284-288 Section 4.6 (Debugging) is worth a look. I suspect I will have to port some of the functions there to work with payloads of varying sizes. But I will provide something resembling this interface.

The managed heap in the SVM (adapted from book section 4.3)

Every Value object has a tag and a payload. The tag is a small integer that identifies the Value as a String, Boolean ConsCell, Number, VMFunction, VMClosure, or whatever. The payload is a whatever other information is needed to know everything there is to know about the value. A payload that fits in a machine word, like a Boolean or a number, is stored directly in the Value. But a payload that might not fit in a machine word, like a string or a cons cell, is just a pointer—which points to memory that is allocated on the managed heap. The managed heap holds all memory allocated by VM instructions and by the SVM loader.

Where Value objects are stored

All Value objects are stored either in VM registers or in heap-allocated data structures (like cons cells, closures, and tables). Unlike the interpreter in the book chapter, our SVM does not use an evaluation stack.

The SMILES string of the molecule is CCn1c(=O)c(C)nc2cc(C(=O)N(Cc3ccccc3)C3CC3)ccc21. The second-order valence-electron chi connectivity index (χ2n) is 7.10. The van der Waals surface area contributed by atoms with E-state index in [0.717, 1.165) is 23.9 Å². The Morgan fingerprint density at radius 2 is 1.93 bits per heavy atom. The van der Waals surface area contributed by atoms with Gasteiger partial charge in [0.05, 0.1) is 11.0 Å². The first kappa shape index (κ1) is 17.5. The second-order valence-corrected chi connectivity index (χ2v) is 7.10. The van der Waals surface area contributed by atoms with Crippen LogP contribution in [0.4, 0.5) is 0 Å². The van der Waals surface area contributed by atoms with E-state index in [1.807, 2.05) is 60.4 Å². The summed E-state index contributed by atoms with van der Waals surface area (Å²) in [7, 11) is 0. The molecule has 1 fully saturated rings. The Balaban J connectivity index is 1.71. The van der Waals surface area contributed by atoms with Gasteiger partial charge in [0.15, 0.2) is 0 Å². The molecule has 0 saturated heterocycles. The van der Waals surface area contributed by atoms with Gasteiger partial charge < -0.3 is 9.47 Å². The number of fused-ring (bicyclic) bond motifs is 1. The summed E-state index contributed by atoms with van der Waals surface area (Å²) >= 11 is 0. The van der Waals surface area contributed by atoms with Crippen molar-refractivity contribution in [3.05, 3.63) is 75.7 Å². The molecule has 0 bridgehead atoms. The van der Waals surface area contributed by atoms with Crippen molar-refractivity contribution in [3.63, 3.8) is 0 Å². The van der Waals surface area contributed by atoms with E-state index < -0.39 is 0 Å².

Reachability of locations

The garbage collector has to be able to find any location allocated on the heap, which means

Such a pointer might be reachable from a variety of other data. The set of types that from which a heap-allocated pointer might be reachable is defined by induction.

Interface to the managed heap

The interface to the SVM heap is sketched in file vmheap.h.

Notable aspects of our system

Values are in registers; only payloads are on the heap.

String payloads and function payloads don’t contain pointers. Closure payloads do contain pointers. Block payloads and table payloads may contain pointers.

In most systems, a heap-allocated object contains a tag that identifies the size of the object and tells if the object contains pointers and where. In our system, the tag (which is essential) isn’t stored on the heap; it’s stored in a VM register. That makes our system work a little differently.

A pointer to the middle of an instruction stream is a so-called “interior pointer.” Interior pointers are hard to manage during copying collection—in order to know where the interior pointer moves to, the collector has to figure out what function the instruction stream is in. Our system won’t support interior pointers; any pointer to the middle of an instruction stream will have to be materialized using the function itself and an integer program counter.

In the book, no auxiliary data structure is needed to hold the gray objects: to-space itself acts as a queue. (This trick is owed to a 1970 paper by C. J. Cheney.) We use an explicit stack for two reasons:

  1. If the activation record contains a pointer to the middle of a function’s instruction stream, that’s a so-called “interior pointer”, and they’re hard to garbage collect. Change your code so it uses the function and an integer index.